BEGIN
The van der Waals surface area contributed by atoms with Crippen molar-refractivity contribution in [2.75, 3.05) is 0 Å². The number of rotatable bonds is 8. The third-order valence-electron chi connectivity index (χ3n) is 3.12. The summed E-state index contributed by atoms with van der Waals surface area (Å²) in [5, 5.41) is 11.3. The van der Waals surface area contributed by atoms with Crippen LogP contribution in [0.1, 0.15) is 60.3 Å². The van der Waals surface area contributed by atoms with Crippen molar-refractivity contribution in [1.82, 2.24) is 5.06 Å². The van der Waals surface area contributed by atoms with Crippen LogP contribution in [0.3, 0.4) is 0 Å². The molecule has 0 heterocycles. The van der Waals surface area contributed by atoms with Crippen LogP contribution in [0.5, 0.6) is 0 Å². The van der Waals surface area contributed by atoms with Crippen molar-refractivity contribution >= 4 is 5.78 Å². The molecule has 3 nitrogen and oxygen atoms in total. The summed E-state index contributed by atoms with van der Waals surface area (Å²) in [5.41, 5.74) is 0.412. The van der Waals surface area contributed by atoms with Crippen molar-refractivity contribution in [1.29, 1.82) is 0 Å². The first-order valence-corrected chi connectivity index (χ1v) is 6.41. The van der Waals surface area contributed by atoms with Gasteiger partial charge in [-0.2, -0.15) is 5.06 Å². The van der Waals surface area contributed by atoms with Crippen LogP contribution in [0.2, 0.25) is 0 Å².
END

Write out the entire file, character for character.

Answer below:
The van der Waals surface area contributed by atoms with Crippen molar-refractivity contribution in [2.75, 3.05) is 0 Å². The number of rotatable bonds is 8. The third-order valence-electron chi connectivity index (χ3n) is 3.12. The summed E-state index contributed by atoms with van der Waals surface area (Å²) in [5, 5.41) is 11.3. The van der Waals surface area contributed by atoms with Crippen LogP contribution in [0.1, 0.15) is 60.3 Å². The van der Waals surface area contributed by atoms with Crippen molar-refractivity contribution in [1.82, 2.24) is 5.06 Å². The van der Waals surface area contributed by atoms with Crippen LogP contribution in [0.3, 0.4) is 0 Å². The molecule has 0 heterocycles. The van der Waals surface area contributed by atoms with Crippen LogP contribution in [0.5, 0.6) is 0 Å². The van der Waals surface area contributed by atoms with Crippen molar-refractivity contribution >= 4 is 5.78 Å². The molecule has 3 nitrogen and oxygen atoms in total. The summed E-state index contributed by atoms with van der Waals surface area (Å²) in [5.41, 5.74) is 0.412. The van der Waals surface area contributed by atoms with Crippen molar-refractivity contribution in [1.29, 1.82) is 0 Å². The first-order valence-corrected chi connectivity index (χ1v) is 6.41. The van der Waals surface area contributed by atoms with Gasteiger partial charge in [-0.2, -0.15) is 5.06 Å². The van der Waals surface area contributed by atoms with Crippen LogP contribution in [0.2, 0.25) is 0 Å².